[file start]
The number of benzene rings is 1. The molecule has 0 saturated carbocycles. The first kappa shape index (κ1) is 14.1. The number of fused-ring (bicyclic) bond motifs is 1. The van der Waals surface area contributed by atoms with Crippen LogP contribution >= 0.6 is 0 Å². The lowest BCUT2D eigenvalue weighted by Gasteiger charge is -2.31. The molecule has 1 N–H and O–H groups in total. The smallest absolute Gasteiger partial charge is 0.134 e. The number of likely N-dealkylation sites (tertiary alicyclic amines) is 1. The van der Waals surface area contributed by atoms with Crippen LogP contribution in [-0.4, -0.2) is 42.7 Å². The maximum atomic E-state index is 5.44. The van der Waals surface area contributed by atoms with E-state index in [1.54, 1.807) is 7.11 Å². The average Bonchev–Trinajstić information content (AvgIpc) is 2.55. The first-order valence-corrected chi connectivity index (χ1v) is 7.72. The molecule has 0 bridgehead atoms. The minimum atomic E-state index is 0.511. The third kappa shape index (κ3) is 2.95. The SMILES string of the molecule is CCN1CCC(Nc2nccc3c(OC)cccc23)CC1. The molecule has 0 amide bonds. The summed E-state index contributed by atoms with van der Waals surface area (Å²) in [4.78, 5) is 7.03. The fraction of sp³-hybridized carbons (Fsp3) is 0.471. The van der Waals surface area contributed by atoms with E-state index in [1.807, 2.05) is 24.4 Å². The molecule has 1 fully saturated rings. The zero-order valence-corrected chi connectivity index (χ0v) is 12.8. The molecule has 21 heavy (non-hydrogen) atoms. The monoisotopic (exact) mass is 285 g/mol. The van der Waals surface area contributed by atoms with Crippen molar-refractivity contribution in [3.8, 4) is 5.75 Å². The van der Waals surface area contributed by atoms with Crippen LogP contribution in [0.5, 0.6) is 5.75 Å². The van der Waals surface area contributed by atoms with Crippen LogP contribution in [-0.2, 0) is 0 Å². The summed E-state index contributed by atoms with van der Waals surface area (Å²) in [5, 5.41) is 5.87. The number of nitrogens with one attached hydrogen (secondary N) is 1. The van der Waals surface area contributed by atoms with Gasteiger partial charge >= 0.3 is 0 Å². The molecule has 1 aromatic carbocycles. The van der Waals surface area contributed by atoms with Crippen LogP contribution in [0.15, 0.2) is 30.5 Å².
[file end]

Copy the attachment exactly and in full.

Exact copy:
The number of benzene rings is 1. The molecule has 0 saturated carbocycles. The first kappa shape index (κ1) is 14.1. The number of fused-ring (bicyclic) bond motifs is 1. The van der Waals surface area contributed by atoms with Crippen LogP contribution >= 0.6 is 0 Å². The lowest BCUT2D eigenvalue weighted by Gasteiger charge is -2.31. The molecule has 1 N–H and O–H groups in total. The smallest absolute Gasteiger partial charge is 0.134 e. The number of likely N-dealkylation sites (tertiary alicyclic amines) is 1. The van der Waals surface area contributed by atoms with Crippen LogP contribution in [-0.4, -0.2) is 42.7 Å². The maximum atomic E-state index is 5.44. The van der Waals surface area contributed by atoms with E-state index in [1.54, 1.807) is 7.11 Å². The average Bonchev–Trinajstić information content (AvgIpc) is 2.55. The first-order valence-corrected chi connectivity index (χ1v) is 7.72. The molecule has 0 bridgehead atoms. The minimum atomic E-state index is 0.511. The third kappa shape index (κ3) is 2.95. The SMILES string of the molecule is CCN1CCC(Nc2nccc3c(OC)cccc23)CC1. The molecule has 0 amide bonds. The summed E-state index contributed by atoms with van der Waals surface area (Å²) in [4.78, 5) is 7.03. The fraction of sp³-hybridized carbons (Fsp3) is 0.471. The van der Waals surface area contributed by atoms with E-state index in [1.807, 2.05) is 24.4 Å². The molecule has 1 fully saturated rings. The zero-order valence-corrected chi connectivity index (χ0v) is 12.8. The molecule has 21 heavy (non-hydrogen) atoms. The monoisotopic (exact) mass is 285 g/mol. The van der Waals surface area contributed by atoms with Crippen molar-refractivity contribution in [3.8, 4) is 5.75 Å². The van der Waals surface area contributed by atoms with Crippen LogP contribution in [0.5, 0.6) is 5.75 Å². The van der Waals surface area contributed by atoms with Crippen LogP contribution in [-0.2, 0) is 0 Å². The summed E-state index contributed by atoms with van der Waals surface area (Å²) in [5, 5.41) is 5.87. The number of nitrogens with one attached hydrogen (secondary N) is 1. The van der Waals surface area contributed by atoms with Gasteiger partial charge >= 0.3 is 0 Å². The molecule has 1 aromatic carbocycles. The van der Waals surface area contributed by atoms with Crippen LogP contribution in [0.15, 0.2) is 30.5 Å².